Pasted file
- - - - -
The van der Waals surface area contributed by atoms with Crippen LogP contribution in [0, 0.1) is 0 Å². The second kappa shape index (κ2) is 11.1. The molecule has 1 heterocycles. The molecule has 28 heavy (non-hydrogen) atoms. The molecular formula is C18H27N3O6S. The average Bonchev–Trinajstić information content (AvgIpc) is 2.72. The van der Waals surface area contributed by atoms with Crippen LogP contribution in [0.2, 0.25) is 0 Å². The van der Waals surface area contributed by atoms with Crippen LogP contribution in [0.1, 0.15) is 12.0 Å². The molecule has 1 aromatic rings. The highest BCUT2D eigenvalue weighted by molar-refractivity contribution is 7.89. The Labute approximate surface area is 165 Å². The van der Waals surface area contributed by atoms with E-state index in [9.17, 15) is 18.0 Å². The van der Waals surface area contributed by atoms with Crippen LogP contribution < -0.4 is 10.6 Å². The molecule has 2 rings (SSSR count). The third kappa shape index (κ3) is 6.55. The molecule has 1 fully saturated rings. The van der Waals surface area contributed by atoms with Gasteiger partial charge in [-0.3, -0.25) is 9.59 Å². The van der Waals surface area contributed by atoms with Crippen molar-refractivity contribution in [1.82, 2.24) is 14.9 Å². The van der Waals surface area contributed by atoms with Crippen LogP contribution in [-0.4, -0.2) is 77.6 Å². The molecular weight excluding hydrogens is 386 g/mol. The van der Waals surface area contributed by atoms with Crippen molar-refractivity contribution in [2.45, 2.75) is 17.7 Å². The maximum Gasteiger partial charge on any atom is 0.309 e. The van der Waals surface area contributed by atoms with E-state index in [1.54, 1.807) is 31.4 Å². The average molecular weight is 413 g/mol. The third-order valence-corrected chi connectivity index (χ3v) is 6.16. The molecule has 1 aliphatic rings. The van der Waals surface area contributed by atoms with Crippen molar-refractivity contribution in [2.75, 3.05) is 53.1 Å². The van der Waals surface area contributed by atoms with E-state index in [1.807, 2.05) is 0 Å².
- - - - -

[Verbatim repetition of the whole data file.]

The van der Waals surface area contributed by atoms with Crippen LogP contribution in [0, 0.1) is 0 Å². The second kappa shape index (κ2) is 11.1. The molecule has 1 heterocycles. The molecule has 28 heavy (non-hydrogen) atoms. The molecular formula is C18H27N3O6S. The average Bonchev–Trinajstić information content (AvgIpc) is 2.72. The van der Waals surface area contributed by atoms with Crippen LogP contribution in [0.2, 0.25) is 0 Å². The van der Waals surface area contributed by atoms with Crippen LogP contribution in [0.1, 0.15) is 12.0 Å². The molecule has 1 aromatic rings. The highest BCUT2D eigenvalue weighted by molar-refractivity contribution is 7.89. The Labute approximate surface area is 165 Å². The van der Waals surface area contributed by atoms with E-state index in [9.17, 15) is 18.0 Å². The van der Waals surface area contributed by atoms with Crippen LogP contribution < -0.4 is 10.6 Å². The molecule has 2 rings (SSSR count). The third kappa shape index (κ3) is 6.55. The molecule has 1 fully saturated rings. The van der Waals surface area contributed by atoms with Gasteiger partial charge in [-0.3, -0.25) is 9.59 Å². The van der Waals surface area contributed by atoms with Crippen molar-refractivity contribution in [1.82, 2.24) is 14.9 Å². The van der Waals surface area contributed by atoms with Crippen LogP contribution in [-0.4, -0.2) is 77.6 Å². The molecular weight excluding hydrogens is 386 g/mol. The van der Waals surface area contributed by atoms with Crippen molar-refractivity contribution in [2.45, 2.75) is 17.7 Å². The maximum Gasteiger partial charge on any atom is 0.309 e. The van der Waals surface area contributed by atoms with E-state index in [1.54, 1.807) is 31.4 Å². The average molecular weight is 413 g/mol. The third-order valence-corrected chi connectivity index (χ3v) is 6.16. The molecule has 1 aliphatic rings. The van der Waals surface area contributed by atoms with Crippen molar-refractivity contribution in [2.75, 3.05) is 53.1 Å². The van der Waals surface area contributed by atoms with E-state index in [1.807, 2.05) is 0 Å².